New York State Education Commissioner MaryEllen Elia, speaks to members...

New York State Education Commissioner MaryEllen Elia, speaks to members of the state Board of Regents during a meeting at the State Education Department in Albany, on April 18, 2016. Credit: Hans Pennink

State Education Commissioner MaryEllen Elia doesn’t have a time machine, so she can’t fix the biggest problem with English and math Common Core learning standards in New York.

That problem was a horrid rollout in the 2011-12 academic year. But she is trying to make better what went so horribly wrong. The state made a notable step forward in that area this week with its release of updated Common Core standards for public comment.

The new standards, which are probably going to be renamed to banish the hated “Common Core” brand, are the product of public comment and committee discussion that included more than 130 teachers and thousands of parents. But they haven’t changed much, because they never needed to change much.

In-depth study of the grade-level and broader “anchor” goals found they were mostly age-appropriate and sensible. The few significant new guidelines include a re-emphasis on learning through play until the end of second grade, and on including fiction along with nonfiction in curricula. These were both areas that had parents and teachers up in arms.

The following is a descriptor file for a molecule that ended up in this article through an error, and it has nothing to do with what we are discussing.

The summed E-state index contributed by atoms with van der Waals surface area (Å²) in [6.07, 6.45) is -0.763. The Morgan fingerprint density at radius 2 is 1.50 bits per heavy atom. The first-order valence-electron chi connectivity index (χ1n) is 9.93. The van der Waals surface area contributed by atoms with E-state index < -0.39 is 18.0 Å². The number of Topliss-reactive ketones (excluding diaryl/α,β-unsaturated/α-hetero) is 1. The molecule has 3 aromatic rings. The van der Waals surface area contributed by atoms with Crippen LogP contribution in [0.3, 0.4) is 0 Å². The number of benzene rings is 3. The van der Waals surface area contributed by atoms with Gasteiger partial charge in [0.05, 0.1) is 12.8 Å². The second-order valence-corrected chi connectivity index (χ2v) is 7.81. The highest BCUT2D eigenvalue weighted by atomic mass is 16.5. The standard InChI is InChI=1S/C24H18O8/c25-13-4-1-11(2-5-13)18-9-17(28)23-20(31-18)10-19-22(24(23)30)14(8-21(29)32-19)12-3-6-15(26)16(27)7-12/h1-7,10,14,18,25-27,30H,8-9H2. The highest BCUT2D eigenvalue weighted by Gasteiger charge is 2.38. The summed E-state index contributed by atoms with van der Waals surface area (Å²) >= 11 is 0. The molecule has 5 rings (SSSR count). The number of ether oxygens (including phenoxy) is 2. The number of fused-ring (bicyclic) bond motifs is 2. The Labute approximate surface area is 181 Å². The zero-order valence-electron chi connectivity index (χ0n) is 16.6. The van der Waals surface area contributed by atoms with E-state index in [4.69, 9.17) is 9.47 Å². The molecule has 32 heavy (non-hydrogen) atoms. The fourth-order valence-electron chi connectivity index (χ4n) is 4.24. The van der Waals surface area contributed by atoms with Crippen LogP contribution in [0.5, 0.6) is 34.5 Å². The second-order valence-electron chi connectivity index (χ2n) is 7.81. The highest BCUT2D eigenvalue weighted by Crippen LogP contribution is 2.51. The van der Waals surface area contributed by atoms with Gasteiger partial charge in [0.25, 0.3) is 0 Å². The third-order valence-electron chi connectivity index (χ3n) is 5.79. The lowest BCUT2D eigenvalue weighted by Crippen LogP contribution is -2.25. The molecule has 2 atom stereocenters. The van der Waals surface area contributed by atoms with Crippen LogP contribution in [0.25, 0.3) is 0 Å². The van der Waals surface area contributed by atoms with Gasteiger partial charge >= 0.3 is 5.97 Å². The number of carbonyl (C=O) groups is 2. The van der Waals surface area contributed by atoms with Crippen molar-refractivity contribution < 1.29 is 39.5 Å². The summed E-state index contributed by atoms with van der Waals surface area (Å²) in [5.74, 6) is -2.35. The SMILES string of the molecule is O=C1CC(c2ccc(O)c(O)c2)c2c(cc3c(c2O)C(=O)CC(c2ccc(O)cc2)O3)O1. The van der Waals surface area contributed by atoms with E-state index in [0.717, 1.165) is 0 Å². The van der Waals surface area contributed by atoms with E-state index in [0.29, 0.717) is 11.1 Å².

But when it comes to the strong initial criticism that the standards were simply too tough, Elia says teachers have changed their tune and found that students are capable of learning more, earlier, than they had realized.

Five years ago, the state tried to overhaul the entire public and local education system within months, and ended up disrupting it for years. By slowly building the trust of parents and teachers and painstakingly addressing concerns about standards and standardized testing, Elia is executing a smart plan.

She still faces even tougher challenges. She has to rein in the “opt out” movement for annual standardized tests in third through eighth grades. And she has to develop a teacher evaluation system that includes student achievement without creating a parent and teacher rebellion.

But by showing patience and good faith in addressing these first hurdles, the state is setting the stage for compromise solutions on the tougher ones.


Unlimited Digital AccessOnly 25¢for 5 months